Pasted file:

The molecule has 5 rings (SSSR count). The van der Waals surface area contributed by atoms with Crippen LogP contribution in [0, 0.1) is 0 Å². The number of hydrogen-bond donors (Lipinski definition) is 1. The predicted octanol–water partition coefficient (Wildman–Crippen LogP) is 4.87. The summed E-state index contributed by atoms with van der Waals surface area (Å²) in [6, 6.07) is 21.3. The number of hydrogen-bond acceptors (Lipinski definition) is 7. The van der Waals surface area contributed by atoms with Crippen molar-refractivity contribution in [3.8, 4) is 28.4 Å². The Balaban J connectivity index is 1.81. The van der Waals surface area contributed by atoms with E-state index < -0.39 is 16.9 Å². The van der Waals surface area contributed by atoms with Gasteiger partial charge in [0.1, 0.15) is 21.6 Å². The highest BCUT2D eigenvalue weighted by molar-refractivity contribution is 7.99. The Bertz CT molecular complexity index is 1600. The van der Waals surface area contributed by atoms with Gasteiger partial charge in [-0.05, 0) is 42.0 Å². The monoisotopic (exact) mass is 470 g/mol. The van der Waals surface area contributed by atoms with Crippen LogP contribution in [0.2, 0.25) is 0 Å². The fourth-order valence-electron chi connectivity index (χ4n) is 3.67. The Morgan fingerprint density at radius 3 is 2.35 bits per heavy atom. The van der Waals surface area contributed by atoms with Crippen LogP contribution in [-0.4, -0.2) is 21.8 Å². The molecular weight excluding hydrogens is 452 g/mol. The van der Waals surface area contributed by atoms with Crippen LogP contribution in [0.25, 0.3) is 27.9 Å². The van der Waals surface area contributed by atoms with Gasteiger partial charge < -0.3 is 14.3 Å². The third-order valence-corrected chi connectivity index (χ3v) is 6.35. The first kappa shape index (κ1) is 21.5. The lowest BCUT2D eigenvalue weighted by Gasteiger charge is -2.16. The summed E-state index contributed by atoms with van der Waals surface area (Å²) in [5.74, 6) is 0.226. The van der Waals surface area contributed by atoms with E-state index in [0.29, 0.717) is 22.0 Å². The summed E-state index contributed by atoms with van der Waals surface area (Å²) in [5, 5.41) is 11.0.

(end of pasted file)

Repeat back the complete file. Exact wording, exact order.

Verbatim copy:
The molecule has 5 rings (SSSR count). The van der Waals surface area contributed by atoms with Crippen LogP contribution in [0, 0.1) is 0 Å². The number of hydrogen-bond donors (Lipinski definition) is 1. The predicted octanol–water partition coefficient (Wildman–Crippen LogP) is 4.87. The summed E-state index contributed by atoms with van der Waals surface area (Å²) in [6, 6.07) is 21.3. The number of hydrogen-bond acceptors (Lipinski definition) is 7. The van der Waals surface area contributed by atoms with Crippen molar-refractivity contribution in [3.8, 4) is 28.4 Å². The Balaban J connectivity index is 1.81. The van der Waals surface area contributed by atoms with E-state index < -0.39 is 16.9 Å². The van der Waals surface area contributed by atoms with Gasteiger partial charge in [0.1, 0.15) is 21.6 Å². The highest BCUT2D eigenvalue weighted by molar-refractivity contribution is 7.99. The Bertz CT molecular complexity index is 1600. The van der Waals surface area contributed by atoms with Gasteiger partial charge in [-0.05, 0) is 42.0 Å². The monoisotopic (exact) mass is 470 g/mol. The van der Waals surface area contributed by atoms with Crippen LogP contribution in [0.2, 0.25) is 0 Å². The fourth-order valence-electron chi connectivity index (χ4n) is 3.67. The Morgan fingerprint density at radius 3 is 2.35 bits per heavy atom. The van der Waals surface area contributed by atoms with Crippen LogP contribution in [-0.4, -0.2) is 21.8 Å². The molecular weight excluding hydrogens is 452 g/mol. The van der Waals surface area contributed by atoms with Crippen LogP contribution in [0.25, 0.3) is 27.9 Å². The van der Waals surface area contributed by atoms with Gasteiger partial charge < -0.3 is 14.3 Å². The third-order valence-corrected chi connectivity index (χ3v) is 6.35. The first kappa shape index (κ1) is 21.5. The lowest BCUT2D eigenvalue weighted by Gasteiger charge is -2.16. The summed E-state index contributed by atoms with van der Waals surface area (Å²) in [5.74, 6) is 0.226. The van der Waals surface area contributed by atoms with E-state index in [0.29, 0.717) is 22.0 Å². The summed E-state index contributed by atoms with van der Waals surface area (Å²) in [5, 5.41) is 11.0.